My immediate thought was that I had Covid (despite having multiple negative tests), but after a few days of severe headaches, nausea, and weird skin rashes, I knew it was something else. I called an at-home doctor, and she told me I had dengue before we even got the test results back (which confirmed that I did in fact have it). Bad luck, hey?

Dengue fever is one of the worst things I’ve ever endured. I spent two weeks straight in bed and suffered from brain fog for another week after. But I survived.

And the second part of my time in Barbados made up for the first. Life in Barbados was incredible. I made amazing friends, went to the beach every day, got over my new fear of diving, drank way too much rum, and spent my days sailing on boats and dancing at night.

I fell in love with the Caribbean lifestyle and had full intentions to live in Barbados for the foreseeable future, until just after the New Year when an outbreak happened. The downside of living in a place with no covid is that they take it very seriously when there are any cases. Lockdown was imminent.

Me and 3 friends decided we were going to go to the nearby island of Dominica to wait it out. Unfortunately though, one of those friends seized his back surfing and was unable to move the day our flight departed, so it ended up just being me and a guy I started dating about a week before.

Non-solo travel in the Caribbean

While fleeing to a country with a guy you barely know sounds exactly like something I would do, in hindsight I probably should have known it wasn’t going to work out. But either way, I knew it would make it a good story.

Hopping from one tropical island to the next sounds like the perfect setting to fall in love, right? One would think so, but I also think it’s super unhealthy to spend that much time with one other person when you first start dating. We did EVERYTHING together. We worked together. We swam in waterfalls together. We cooked meals together.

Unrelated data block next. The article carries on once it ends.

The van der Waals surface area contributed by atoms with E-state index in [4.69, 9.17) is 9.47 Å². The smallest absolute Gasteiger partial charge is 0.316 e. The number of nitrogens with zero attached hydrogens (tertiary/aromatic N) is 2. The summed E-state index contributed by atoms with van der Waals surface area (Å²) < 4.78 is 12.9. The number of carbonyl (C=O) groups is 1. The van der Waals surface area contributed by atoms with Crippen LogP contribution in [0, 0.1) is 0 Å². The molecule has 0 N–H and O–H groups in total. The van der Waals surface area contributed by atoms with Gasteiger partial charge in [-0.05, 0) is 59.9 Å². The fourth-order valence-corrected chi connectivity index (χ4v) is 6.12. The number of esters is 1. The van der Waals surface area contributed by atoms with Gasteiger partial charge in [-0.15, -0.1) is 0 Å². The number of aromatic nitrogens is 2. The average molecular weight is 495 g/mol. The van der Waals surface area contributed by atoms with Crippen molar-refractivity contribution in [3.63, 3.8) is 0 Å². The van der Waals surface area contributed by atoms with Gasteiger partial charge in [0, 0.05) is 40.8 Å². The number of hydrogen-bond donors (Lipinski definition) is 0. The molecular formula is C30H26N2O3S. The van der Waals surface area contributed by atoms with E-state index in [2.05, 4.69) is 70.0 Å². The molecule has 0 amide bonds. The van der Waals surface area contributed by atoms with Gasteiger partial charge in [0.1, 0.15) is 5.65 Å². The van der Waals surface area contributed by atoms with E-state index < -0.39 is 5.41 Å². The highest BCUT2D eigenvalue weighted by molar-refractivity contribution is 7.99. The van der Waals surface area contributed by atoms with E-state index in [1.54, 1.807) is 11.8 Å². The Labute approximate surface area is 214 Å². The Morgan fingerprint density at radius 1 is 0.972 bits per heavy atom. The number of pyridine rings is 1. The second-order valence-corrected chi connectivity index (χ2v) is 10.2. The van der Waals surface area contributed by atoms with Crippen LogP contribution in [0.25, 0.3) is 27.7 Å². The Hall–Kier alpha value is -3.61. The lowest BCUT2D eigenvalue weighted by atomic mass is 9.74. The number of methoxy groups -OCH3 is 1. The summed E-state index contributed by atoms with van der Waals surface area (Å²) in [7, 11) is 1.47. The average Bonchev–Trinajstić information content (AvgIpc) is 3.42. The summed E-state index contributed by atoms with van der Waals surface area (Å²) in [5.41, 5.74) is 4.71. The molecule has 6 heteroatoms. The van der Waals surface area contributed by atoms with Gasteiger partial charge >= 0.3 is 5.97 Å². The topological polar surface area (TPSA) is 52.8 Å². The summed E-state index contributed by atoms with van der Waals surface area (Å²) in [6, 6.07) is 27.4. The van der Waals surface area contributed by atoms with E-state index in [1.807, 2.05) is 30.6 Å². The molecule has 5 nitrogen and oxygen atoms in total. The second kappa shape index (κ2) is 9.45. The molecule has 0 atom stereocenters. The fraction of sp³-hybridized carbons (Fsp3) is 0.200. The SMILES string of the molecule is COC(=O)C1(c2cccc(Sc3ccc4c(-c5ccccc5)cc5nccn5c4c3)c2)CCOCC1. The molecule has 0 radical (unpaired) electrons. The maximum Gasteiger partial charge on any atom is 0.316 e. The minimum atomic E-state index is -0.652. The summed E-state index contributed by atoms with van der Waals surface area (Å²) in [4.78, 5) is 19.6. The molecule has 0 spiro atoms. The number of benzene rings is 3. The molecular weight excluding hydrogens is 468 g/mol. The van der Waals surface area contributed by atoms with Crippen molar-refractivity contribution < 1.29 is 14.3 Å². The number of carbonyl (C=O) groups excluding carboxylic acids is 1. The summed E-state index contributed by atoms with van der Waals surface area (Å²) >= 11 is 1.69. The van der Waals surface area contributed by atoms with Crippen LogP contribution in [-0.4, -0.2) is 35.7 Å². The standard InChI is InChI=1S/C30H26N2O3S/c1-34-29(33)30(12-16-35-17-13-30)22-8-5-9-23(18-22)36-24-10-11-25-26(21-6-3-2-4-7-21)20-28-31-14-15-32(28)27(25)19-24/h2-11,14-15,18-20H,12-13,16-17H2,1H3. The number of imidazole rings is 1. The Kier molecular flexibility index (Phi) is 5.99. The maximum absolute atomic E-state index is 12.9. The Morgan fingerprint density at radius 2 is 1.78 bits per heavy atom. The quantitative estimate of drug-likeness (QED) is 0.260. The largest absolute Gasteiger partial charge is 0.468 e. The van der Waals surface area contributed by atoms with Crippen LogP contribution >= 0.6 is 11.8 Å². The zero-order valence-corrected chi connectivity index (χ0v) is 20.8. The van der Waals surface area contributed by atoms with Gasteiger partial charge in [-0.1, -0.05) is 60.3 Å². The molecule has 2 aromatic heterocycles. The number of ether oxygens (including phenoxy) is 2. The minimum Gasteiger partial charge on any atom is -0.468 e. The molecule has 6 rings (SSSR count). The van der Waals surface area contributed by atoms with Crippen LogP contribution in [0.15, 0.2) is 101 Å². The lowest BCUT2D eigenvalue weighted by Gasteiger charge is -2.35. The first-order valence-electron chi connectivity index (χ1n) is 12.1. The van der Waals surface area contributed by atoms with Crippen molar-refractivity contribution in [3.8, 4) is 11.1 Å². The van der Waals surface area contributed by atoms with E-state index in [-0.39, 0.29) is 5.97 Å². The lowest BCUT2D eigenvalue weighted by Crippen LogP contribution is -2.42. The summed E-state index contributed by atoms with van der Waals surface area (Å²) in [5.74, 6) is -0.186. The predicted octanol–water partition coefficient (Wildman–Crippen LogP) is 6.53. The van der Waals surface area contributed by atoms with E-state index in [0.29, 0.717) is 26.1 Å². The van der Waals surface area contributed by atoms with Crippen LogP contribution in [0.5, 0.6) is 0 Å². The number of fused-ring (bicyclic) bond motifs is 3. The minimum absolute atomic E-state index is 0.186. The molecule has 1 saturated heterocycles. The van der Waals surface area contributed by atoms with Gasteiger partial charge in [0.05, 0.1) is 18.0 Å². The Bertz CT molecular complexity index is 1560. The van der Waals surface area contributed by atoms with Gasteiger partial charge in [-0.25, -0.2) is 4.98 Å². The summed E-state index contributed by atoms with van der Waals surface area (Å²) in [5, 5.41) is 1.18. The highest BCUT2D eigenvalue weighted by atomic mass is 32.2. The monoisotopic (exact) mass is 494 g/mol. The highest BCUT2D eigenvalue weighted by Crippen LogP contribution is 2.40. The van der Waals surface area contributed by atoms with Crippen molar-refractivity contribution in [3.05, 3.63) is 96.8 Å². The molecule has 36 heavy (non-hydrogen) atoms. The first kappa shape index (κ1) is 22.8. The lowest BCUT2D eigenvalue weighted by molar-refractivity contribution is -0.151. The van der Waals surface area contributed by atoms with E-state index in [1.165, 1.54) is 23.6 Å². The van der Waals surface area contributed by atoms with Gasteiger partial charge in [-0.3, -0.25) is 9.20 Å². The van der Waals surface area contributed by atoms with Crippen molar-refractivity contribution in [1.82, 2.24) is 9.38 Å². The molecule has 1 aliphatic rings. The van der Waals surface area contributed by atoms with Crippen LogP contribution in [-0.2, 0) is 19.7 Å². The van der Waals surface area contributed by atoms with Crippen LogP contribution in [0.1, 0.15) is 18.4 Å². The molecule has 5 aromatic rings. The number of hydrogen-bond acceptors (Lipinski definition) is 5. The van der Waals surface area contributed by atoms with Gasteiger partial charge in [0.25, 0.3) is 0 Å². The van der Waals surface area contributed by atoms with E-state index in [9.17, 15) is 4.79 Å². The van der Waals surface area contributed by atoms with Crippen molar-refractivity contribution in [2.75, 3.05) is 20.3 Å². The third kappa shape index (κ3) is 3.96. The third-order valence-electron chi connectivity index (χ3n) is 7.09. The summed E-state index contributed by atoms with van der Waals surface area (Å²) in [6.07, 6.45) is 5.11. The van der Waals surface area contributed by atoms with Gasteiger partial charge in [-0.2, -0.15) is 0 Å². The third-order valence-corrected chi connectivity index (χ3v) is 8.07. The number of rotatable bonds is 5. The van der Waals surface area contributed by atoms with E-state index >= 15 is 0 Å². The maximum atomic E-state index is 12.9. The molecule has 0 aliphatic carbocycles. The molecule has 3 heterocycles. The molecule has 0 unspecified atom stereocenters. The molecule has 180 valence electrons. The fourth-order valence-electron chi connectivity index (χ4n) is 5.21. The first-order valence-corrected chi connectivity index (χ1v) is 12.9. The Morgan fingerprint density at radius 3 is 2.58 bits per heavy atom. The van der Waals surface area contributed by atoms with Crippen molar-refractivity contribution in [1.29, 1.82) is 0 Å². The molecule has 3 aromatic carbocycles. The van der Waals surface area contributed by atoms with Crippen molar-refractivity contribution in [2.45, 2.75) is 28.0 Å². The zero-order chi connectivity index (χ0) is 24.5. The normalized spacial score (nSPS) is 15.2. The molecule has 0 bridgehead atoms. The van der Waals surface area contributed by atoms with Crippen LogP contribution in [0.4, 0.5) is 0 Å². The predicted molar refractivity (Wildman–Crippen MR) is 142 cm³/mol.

And when you’re traveling full-time with someone, it’s like dating on steroids. Think about how much you see someone when you start dating them. A few times a week? So when you’re spending 24/7 with them and doing all these amazing things together for the first time – well, you can imagine it leads to developing feelings for someone really quickly.

But the weirdest thing about this experience for me was that I never fell in love with him. I kept having to ask myself “Am I in love with this person?” but I wasn’t. Don’t get me wrong; I cared about him a lot. But something in our relationship was missing.

And the feeling was mutual.

He told me on our last day in Dominica together. As we were driving up a mountain with the emergency gas light on. Cue anxiety.

Now at this point, the rational thing to do would have been to say thanks for the good times and go our separate ways. But we had tickets to fly to Antigua the next day and for some reason decided to keep traveling together.

Relationship aside – Dominica is an amazing island to visit and we had a wonderful time there tuntil the last day. It’s a nature paradise and the best island in the Caribbean for adventure seekers.

Antigua

I don’t think it’s realistic to go from being romantically involved with someone to being their friend the next day; at least it’s not something I’ve ever been able to do. He wasn’t particularly good at it either, so things pretty much continued as is.

Antigua on the whole was a nice experience – we ended up meeting a fun group of friends at a hostel and enjoyed many day parties as the island had a 6 pm curfew due to rising numbers. It seemed like things were only going to get worse, so we were looking at other options for places to go.

We had been planning to go back to Barbados but the longer the lockdown dwelled on, the further away that idea became. We had an amazing group of friends in Barbados and a group of them were planning to go to Costa Rica so we decided to join them – as friends.

My intuition was screaming at me not to go.

Santa Teresa: Where relationships go to die

We all went to Santa Teresa which is a beach town on Costa Rica’s Pacific Coast. I was there three years prior while backpacking Costa Rica and had a good time, but it’s changed a lot in just 3 years.

Moving to a small surf town full of beautiful people with your kind of ex-boyfriend is probably the worst advice I could ever give someone. My gut told me not to go, but I didn’t listen and felt like I was fighting against this invisible wall the entire time I was there.